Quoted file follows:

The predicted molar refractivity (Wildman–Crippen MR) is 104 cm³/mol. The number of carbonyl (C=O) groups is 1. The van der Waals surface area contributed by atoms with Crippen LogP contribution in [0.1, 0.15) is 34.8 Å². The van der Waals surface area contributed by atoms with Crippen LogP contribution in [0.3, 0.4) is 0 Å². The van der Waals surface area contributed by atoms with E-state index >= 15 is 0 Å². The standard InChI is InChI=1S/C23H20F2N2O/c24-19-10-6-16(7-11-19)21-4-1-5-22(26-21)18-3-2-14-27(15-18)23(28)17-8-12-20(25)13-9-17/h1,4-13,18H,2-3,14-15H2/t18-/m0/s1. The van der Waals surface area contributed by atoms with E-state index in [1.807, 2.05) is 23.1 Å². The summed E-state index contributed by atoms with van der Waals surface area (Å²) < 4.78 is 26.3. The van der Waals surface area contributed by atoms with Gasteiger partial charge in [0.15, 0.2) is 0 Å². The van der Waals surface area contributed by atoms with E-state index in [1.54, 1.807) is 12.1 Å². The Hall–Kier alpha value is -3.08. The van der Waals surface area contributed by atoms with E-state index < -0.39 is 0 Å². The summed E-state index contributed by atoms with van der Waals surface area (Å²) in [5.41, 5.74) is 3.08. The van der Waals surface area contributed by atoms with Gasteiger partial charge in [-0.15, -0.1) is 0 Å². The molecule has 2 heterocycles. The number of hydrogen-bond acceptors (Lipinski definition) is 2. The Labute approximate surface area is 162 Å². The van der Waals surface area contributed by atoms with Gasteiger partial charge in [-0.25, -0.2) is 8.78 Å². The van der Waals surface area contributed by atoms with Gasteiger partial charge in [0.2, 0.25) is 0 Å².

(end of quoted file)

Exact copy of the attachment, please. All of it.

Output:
The predicted molar refractivity (Wildman–Crippen MR) is 104 cm³/mol. The number of carbonyl (C=O) groups is 1. The van der Waals surface area contributed by atoms with Crippen LogP contribution in [0.1, 0.15) is 34.8 Å². The van der Waals surface area contributed by atoms with Crippen LogP contribution in [0.3, 0.4) is 0 Å². The van der Waals surface area contributed by atoms with E-state index >= 15 is 0 Å². The standard InChI is InChI=1S/C23H20F2N2O/c24-19-10-6-16(7-11-19)21-4-1-5-22(26-21)18-3-2-14-27(15-18)23(28)17-8-12-20(25)13-9-17/h1,4-13,18H,2-3,14-15H2/t18-/m0/s1. The van der Waals surface area contributed by atoms with E-state index in [1.807, 2.05) is 23.1 Å². The summed E-state index contributed by atoms with van der Waals surface area (Å²) < 4.78 is 26.3. The van der Waals surface area contributed by atoms with Gasteiger partial charge in [0.15, 0.2) is 0 Å². The van der Waals surface area contributed by atoms with E-state index in [1.54, 1.807) is 12.1 Å². The Hall–Kier alpha value is -3.08. The van der Waals surface area contributed by atoms with E-state index < -0.39 is 0 Å². The summed E-state index contributed by atoms with van der Waals surface area (Å²) in [5.41, 5.74) is 3.08. The van der Waals surface area contributed by atoms with Gasteiger partial charge in [-0.15, -0.1) is 0 Å². The molecule has 2 heterocycles. The number of hydrogen-bond acceptors (Lipinski definition) is 2. The Labute approximate surface area is 162 Å². The van der Waals surface area contributed by atoms with Gasteiger partial charge in [-0.25, -0.2) is 8.78 Å². The van der Waals surface area contributed by atoms with Gasteiger partial charge in [0.2, 0.25) is 0 Å².